“Any teacher concerned with the development of the student’s mind must be concerned with the role of questions in teaching and learning, for it is through our questions that we understand the world and everything in it.” - Richard Paul and Linda Elder
As teachers, parents or students, we are all of aware of the power of questions in eliciting deep, meaningful learning and understanding. When something bothers us, we are more interested in learning and more likely to internalize the answer. We live in a community that does not punish its children for questioning. We are encouraged to think critically about the ideas we learn and experiences we have. Nevertheless, allowing for questions and critique can easily lead to a cynical distrust of authority. The advent of blogs and social networking has opened a world in which people feel comfortable saying anything they want, about anyone they want, in any way that they want. Therefore, it is important to learn and teach how to ask questions. A fascinating debate in the Midrash on this week’s Parashah provides us with crucial guidelines in this area.
Following Bnei Yisrael’s complaint for meat, Hashem responds by telling Moshe that He will, indeed, provide meat for the people in response to their requests. With a sense of disappointment, Moshe responds by seemingly criticizing Hashem’s decision, saying (BeMidbar 11:22), “HaTzon UVakar Yishacheit Lahem UMatza Lahem Im Et Kol Degei HaYam Yei’aseif Lahem UMatza Lahem,” “Can flock and cattle be slaughtered for them and suffice for them? If all the fish of the sea were gathered for them, would it suffice for them?” In the Midrash quoted by Rashi (11:22 s.v. HaTzon UVakar Yishacheit VeGomeir), Rabi Akiva understands the question “KeMashma’o,” in its literal sense. In a cynical tone, Moshe is questioning whether and how Hashem will be able to provide meat for a nation of 600,000 plus. Rabi Shimon chastises Rabi Akiva for placing such a complaint in the mouth of a Tzaddik like Moshe. Rabi Shimon argues, “Chas VeShalom! Lo Aleta Al Daato Shel Oto Tzaddik Kach,” “Heaven forbid! Such a thing did not enter the mind of that righteous one.” For Rabi Shimon, questioning Hashem’s abilities is inconsistent with the description of Moshe at the end of our Parasha – “BeChol Beiti Ne’eman Hu,” “He is the most loyal in My (Hashem’s) home” (12:7).
How would Rabi Akiva respond to Rabi Shimon’s critique? Apparently, Rabi Akiva believes that questioning Hashem does not necessarily undermine one’s loyalty and commitment to Him. Questioning is a natural and healthy part of any relationship, and occasionally expressing doubts about someone’s capabilities is acceptable.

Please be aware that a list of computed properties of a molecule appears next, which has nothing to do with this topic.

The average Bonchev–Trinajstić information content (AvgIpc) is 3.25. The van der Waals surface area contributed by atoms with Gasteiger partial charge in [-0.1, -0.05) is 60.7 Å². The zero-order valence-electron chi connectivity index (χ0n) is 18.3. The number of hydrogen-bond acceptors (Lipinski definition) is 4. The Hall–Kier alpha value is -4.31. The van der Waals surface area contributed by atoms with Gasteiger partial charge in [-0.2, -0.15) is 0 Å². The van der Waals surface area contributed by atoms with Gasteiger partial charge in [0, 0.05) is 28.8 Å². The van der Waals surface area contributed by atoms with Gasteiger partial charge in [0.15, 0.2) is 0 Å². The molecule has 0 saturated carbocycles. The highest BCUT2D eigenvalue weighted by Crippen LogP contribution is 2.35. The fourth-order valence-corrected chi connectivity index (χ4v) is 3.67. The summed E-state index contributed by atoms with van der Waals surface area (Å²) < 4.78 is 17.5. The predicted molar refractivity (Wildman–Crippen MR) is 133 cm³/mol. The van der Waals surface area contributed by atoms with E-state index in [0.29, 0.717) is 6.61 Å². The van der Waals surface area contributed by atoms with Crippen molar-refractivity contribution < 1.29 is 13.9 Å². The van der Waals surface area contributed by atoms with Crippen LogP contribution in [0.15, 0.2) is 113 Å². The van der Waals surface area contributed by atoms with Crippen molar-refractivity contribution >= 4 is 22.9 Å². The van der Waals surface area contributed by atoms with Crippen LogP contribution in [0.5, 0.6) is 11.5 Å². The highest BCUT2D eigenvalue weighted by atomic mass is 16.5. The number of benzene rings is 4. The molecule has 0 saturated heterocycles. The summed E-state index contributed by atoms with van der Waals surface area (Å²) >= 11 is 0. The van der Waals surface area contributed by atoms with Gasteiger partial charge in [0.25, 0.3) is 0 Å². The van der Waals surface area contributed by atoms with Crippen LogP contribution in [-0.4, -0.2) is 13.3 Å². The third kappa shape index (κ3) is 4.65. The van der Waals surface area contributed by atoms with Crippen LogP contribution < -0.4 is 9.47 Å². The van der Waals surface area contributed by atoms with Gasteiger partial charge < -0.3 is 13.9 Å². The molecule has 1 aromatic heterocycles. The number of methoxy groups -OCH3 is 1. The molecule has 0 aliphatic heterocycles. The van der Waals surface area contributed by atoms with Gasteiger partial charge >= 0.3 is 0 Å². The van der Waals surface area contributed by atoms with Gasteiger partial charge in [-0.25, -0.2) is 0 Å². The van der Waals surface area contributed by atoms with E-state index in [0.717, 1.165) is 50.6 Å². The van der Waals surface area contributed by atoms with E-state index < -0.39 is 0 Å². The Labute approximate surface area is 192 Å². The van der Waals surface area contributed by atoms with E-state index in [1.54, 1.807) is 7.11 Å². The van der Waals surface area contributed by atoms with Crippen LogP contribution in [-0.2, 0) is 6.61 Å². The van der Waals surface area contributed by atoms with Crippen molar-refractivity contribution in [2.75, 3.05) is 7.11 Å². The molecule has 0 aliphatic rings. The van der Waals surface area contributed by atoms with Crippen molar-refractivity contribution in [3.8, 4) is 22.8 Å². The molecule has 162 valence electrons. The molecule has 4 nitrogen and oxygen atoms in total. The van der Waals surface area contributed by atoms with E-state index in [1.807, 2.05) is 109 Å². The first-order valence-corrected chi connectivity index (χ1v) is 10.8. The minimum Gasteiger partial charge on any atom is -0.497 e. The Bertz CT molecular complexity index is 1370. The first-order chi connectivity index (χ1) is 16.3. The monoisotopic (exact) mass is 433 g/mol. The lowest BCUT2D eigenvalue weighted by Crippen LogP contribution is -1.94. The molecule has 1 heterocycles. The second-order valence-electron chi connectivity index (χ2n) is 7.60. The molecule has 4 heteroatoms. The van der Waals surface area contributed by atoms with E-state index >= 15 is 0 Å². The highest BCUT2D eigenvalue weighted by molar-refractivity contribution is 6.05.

While Rabi Akiva does not view questioning as an inherent contradiction to faith, he does not understand this to be an open invitation for critique of any kind. Rabi Akiva initially wonders why this question did not lead to a severe punishment while Moshe’s questioning Hashem’s abilities at Mei Merivah prevented him from entering the land. He posits that this critique was acceptable because it was done in a private setting. Standing in front of the entire nation, Moshe’s raising questions about Hashem could be misconstrued by the masses as a challenge to His authority. Thus, context plays a crucial role in determining a question’s acceptability. Challenging a parent’s position at the Shabbat table in front of guests is more likely to insult them than asking the same question in a private, one-on-one conversation.
Just as Rabi Akiva does not provide a blanket allowance, Rabi Shimon is not really arguing that all forms of questioning and doubt inherently undermine faith. Even he is faced with interpreting the question in the Pesukim in some way. To Rabi Shimon, therefore, Moshe trusted that Hashem could provide meat if he so desired. He questioned only how Hashem would appear to the people if He provided them with food only to kill them afterwards. According to Rabi Shimon, Moshe asks, “VeChi Shivchacha Hu Zeh,” “Is this going to lead to your praise?” Moshe is challenging Hashem’s plan but is doing so in a way that makes his objectives and interest clear. He is not challenging for the sake of undermining Hashem’s authority; on the contrary, he is doing so to ensure that Hashem’s authority is maintained. Critique is encouraged only when the objective of the critique is not simply to challenge, to be cynical or to undermine someone else’s position, but instead is aimed at clarifying, understanding or helping someone else achieve their goals.
Finally, extrapolating from Moshe’s relationship with Hashem to our relationship with friends, family or rabbis must be carefully considered. The Torah concludes our Parashah reminding us that as much as Moshe’s humanity is exposed to us more than ever before – he is tired, frustrated, asking for help and asking questions – Moshe is still different from anyone other human being. When Miriam and Aharon criticize one of Moshe’s decisions, Hashem tells them, “Lo Chein Avdi Moshe,” “Not so (like other human Nevi’im) is My servant Moshe” (12:7). Miriam and Aharon must learn that Moshe’s asking questions does not mean that they can question and criticize Moshe’s activities in the same way they talk about anyone else. Besides being the Adon HaNevi’im, the “master” of all Nevi’im, the questions of an “Anav MiKol Adam,” “One humbler than all men” (cf. 12:3), are inherently more acceptable than all of us, whose egos always play some role in the criticism we level against others.
Context, objectives and humility. Keeping these criteria in mind, we can learn to think critically without becoming critics and to ask our questions while remaining trusting, faithful and committed.